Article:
Following graduation, students start a full-time residency that will prepare them to practice medicine with increasing independence. Since there are no residency programs that are solely dedicated to the job of the medical examiner, medical examiners may decide to finish a residency in the pathology field. Instead, candidates should search for residencies that offer training in forensic pathology and autopsies as part of the curriculum.
Apply for a medical examiner fellowship in step six (one year).
Most doctors decide to complete a fellowship to specialize in the vocation of the medical examiner. After a residency, specialty training is known as a fellowship. These fellowships, which are mostly held at government-run medical examiner offices, will allow doctors to concentrate on the unique facets of their profession.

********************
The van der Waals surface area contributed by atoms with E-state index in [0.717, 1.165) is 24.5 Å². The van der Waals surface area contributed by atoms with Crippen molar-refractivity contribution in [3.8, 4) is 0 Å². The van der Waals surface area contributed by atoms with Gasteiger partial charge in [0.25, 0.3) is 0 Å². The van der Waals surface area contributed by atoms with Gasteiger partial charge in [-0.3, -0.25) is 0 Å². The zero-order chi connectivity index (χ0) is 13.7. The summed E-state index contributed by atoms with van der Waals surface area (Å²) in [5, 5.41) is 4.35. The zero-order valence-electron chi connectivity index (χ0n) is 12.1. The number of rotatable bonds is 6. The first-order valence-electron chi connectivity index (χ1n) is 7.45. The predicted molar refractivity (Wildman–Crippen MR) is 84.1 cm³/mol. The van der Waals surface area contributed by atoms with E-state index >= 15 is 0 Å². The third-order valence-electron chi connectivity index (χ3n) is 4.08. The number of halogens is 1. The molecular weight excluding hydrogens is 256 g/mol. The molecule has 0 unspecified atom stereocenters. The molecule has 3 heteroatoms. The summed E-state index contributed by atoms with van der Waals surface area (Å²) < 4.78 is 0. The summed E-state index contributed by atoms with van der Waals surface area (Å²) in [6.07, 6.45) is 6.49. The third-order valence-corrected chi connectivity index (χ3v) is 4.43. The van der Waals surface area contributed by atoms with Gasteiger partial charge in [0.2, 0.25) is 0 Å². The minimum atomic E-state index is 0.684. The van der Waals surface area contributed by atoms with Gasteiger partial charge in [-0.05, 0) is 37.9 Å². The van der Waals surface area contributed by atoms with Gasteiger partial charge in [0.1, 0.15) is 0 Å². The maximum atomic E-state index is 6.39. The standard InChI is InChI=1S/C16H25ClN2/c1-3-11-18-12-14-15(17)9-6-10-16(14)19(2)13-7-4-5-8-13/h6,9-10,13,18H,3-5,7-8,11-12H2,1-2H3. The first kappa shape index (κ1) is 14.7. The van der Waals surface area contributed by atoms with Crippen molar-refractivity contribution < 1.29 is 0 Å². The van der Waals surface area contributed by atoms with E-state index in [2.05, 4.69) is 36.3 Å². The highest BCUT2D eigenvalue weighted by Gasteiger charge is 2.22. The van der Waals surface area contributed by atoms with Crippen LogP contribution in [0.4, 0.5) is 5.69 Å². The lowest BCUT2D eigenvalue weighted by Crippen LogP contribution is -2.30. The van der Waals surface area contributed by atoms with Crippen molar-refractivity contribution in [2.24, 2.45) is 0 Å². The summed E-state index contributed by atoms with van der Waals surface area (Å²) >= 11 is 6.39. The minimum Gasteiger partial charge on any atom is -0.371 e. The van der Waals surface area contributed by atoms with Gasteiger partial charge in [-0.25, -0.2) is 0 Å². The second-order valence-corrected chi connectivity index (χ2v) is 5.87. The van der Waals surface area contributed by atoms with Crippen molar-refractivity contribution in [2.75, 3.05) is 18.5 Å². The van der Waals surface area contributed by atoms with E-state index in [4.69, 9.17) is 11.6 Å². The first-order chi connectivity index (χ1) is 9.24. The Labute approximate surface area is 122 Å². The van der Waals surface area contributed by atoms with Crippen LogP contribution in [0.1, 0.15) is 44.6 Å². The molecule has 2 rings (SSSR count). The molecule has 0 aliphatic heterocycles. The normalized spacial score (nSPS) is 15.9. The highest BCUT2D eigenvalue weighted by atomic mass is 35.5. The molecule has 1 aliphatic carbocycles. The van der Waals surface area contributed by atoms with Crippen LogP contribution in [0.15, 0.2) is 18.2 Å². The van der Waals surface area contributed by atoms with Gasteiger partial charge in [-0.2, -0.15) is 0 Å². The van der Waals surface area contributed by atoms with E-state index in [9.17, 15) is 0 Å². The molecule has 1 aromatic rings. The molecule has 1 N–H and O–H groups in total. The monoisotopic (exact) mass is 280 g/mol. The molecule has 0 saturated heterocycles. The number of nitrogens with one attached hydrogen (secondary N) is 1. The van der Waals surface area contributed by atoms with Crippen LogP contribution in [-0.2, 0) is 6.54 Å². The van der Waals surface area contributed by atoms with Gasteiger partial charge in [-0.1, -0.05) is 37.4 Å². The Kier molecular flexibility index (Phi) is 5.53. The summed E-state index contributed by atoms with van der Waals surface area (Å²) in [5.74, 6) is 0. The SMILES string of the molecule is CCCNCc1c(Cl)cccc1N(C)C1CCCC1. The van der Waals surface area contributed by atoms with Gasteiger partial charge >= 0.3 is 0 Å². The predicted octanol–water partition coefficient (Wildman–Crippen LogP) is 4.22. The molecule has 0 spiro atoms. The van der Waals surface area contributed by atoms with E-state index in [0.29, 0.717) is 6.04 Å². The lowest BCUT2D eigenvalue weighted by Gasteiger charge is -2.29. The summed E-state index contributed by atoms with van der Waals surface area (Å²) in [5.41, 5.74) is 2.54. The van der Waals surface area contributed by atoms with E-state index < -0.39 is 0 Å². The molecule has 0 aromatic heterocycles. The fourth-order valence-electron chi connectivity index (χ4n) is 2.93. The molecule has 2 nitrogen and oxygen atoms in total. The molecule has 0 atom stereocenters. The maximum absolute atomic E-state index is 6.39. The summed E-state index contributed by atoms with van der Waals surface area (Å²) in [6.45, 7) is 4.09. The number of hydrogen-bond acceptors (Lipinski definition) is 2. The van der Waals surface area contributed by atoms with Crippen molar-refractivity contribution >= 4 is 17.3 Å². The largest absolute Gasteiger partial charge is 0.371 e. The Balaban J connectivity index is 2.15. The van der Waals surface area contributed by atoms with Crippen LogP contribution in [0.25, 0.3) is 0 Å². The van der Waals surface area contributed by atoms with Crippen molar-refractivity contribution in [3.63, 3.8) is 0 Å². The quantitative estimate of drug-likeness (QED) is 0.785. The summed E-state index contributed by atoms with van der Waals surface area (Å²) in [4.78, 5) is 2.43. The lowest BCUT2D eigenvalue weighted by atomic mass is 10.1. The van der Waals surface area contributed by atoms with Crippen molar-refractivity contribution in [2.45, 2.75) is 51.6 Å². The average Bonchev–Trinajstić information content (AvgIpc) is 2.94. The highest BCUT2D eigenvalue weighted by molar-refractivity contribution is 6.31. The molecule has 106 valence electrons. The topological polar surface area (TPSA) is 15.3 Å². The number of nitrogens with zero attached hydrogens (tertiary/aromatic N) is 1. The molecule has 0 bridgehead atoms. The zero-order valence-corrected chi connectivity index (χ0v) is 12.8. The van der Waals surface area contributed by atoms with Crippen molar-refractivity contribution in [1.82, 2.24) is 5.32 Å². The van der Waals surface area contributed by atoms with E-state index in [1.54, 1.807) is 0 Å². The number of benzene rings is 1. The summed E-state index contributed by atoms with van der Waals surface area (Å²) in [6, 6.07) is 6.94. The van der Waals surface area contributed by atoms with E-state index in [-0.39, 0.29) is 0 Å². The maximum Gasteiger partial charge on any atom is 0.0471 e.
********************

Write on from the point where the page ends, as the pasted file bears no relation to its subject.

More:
It takes a very committed person to become a medical examiner. To prepare for this vocation, a high school graduate can anticipate investing at least a further 12 years in pathology and forensics education and training.
A skilled medical examiner may experience a protracted time of unemployment because of the less demand, which makes it possible that they will not be able to work where they would like.
Medical examiners must be licensed physicians with specialized training in carrying out death examinations. For people who are not interested in pursuing a full course of medical study, there is certain employment accessible. Forensic autopsy specialists, for example, can work in a medical examiner’s office where they can help with autopsies and work to ascertain the cause of death.